Tropical rainforests and agro-ecosystems
Tropical rainforests are complex and dynamic ecosystems that are optimally adapted to the prevailing site conditions. The vast diversity of species is important for the stability of the system. Each individual occupies an appropriate niche and thereby fulfils a particular eco-physiological function within the system. The so-called diseases and pests in these systems are nothing but necessary regulation mechanisms that take their turn when there are tensions within the system. The function of the so-called weeds is to occupy niches since natural systems always strive to cover bare soil as quickly as possible.
The more complexly designed an agro-ecosystem is, the fewer interventions required to regulate diseases and pests in the system. Massive problems with pests and diseases point to errors in the system design that should be corrected. Apart from agronomic considerations, the successful development of sustainable systems incorporating cash and subsistence crops requires that further principles of forest dynamics be taken into account.
Where clearfelling or the collapse of a giant tree has damaged or removed part of the forest canopy, this gap will quickly be closed under natural conditions. The forest "organism" passes through a number of phases in this process that can be compared to the metamorphosis of an insect that only obtains its final form as an adult "individual" after shedding its skin and changing its exterior form a number of times. Simply speaking, the following phases can be distinguished:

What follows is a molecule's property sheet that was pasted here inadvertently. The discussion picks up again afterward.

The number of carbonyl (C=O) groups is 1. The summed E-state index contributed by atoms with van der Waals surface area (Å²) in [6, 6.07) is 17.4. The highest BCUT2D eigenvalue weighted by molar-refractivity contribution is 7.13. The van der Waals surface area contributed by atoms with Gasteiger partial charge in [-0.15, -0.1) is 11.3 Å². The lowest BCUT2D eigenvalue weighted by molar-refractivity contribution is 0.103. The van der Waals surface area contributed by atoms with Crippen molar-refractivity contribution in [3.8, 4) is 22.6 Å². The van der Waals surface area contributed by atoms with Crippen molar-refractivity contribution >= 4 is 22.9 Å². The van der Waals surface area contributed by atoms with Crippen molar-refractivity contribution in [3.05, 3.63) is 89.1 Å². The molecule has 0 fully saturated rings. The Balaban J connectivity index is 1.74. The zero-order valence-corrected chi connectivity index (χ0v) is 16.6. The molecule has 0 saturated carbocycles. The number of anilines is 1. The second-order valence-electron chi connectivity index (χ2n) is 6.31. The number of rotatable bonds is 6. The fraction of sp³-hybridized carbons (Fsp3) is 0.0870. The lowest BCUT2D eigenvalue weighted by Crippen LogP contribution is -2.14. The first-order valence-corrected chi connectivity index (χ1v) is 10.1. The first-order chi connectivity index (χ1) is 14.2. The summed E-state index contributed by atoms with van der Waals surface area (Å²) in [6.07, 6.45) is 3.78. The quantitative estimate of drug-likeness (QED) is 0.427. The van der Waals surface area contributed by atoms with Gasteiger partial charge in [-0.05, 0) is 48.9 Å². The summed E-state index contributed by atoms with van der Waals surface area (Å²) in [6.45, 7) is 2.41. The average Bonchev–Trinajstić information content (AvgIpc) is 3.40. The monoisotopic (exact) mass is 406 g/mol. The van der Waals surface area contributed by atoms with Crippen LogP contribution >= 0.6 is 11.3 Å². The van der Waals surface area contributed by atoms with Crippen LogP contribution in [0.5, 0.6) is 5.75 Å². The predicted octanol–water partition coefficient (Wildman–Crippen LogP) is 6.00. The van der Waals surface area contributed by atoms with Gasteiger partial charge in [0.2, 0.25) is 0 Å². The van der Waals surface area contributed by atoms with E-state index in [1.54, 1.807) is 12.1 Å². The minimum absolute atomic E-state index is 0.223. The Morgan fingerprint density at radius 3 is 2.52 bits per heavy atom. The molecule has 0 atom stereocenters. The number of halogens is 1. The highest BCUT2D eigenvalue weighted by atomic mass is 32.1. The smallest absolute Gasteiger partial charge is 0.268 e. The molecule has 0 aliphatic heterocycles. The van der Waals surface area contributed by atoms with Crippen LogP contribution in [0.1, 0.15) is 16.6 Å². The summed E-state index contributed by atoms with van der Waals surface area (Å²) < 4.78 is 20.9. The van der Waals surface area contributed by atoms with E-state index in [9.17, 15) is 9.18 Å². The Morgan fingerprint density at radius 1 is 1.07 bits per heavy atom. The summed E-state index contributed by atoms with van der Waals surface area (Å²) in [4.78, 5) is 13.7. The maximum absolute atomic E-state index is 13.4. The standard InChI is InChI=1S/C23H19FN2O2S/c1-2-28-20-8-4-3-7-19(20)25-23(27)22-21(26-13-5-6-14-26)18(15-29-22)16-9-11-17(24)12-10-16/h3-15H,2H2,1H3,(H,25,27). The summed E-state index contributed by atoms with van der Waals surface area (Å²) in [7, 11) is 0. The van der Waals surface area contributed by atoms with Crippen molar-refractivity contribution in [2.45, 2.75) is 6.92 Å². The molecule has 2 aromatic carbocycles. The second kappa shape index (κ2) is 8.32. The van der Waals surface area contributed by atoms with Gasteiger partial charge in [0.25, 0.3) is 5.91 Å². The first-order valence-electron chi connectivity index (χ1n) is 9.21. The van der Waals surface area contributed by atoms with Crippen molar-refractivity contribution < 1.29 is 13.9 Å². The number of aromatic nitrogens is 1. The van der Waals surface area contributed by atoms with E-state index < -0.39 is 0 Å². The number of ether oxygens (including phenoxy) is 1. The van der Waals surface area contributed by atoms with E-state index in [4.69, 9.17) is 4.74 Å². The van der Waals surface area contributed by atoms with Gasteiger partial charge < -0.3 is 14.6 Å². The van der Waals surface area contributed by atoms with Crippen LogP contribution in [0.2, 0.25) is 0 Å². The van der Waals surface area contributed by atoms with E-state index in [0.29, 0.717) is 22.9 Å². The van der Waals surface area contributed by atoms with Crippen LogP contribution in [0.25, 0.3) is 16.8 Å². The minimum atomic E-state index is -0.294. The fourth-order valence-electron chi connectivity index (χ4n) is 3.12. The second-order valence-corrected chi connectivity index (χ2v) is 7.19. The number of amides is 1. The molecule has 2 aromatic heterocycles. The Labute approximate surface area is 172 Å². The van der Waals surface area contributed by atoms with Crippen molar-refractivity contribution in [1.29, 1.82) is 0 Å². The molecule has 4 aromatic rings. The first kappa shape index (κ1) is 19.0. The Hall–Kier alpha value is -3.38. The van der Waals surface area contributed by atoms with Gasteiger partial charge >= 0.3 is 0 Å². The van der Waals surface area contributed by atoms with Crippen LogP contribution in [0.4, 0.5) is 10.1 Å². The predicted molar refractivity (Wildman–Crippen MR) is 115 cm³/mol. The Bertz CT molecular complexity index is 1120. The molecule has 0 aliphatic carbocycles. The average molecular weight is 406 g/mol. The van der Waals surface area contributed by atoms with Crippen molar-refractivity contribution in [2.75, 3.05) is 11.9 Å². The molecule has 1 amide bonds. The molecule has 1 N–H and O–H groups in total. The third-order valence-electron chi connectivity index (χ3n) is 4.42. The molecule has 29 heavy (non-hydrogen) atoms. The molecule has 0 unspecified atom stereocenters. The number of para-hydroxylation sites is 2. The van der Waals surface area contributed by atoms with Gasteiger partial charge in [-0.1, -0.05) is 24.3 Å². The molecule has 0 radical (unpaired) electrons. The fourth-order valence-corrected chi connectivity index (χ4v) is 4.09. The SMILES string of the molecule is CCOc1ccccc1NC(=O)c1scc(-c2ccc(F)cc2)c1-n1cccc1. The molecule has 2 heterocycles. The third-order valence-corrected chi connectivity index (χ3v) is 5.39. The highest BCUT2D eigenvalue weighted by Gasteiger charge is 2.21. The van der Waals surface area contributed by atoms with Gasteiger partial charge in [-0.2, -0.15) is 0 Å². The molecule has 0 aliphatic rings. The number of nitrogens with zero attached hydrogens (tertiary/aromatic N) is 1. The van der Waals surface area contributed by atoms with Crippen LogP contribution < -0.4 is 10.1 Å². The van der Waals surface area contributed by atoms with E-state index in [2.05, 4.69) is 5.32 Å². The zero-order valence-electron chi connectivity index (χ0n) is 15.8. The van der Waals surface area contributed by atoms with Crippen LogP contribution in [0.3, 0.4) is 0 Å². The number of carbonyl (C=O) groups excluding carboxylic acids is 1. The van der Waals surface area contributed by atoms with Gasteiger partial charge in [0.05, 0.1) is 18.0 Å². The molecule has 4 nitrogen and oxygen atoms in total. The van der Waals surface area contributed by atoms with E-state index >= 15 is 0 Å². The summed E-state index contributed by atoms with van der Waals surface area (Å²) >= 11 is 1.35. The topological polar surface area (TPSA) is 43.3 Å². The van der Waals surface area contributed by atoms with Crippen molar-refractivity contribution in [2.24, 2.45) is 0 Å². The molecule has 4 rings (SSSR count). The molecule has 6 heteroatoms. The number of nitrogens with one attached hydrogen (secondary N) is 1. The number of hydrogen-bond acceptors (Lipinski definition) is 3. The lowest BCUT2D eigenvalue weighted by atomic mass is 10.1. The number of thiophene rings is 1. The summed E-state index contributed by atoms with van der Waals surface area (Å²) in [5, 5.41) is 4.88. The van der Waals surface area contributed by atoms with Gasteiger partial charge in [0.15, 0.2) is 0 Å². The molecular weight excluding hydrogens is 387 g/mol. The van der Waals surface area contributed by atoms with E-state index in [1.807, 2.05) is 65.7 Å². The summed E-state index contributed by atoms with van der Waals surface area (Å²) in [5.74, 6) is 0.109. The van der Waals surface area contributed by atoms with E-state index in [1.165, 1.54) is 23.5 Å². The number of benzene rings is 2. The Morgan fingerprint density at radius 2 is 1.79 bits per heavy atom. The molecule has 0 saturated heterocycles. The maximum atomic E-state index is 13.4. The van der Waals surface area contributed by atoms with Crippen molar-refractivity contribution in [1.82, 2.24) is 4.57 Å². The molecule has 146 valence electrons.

Phase 1 Pioneer Phase
Following the removal of the forest canopy the forest floor is covered by pioneer plants within a few weeks. These pioneer species have a short life cycle of only a few months. The species composition is dependent on site conditions (soil type, slope, solar irradiance, distribution of rainfall etc.).
Phase 2 Secondary Forest Phase (Up to 10 Years)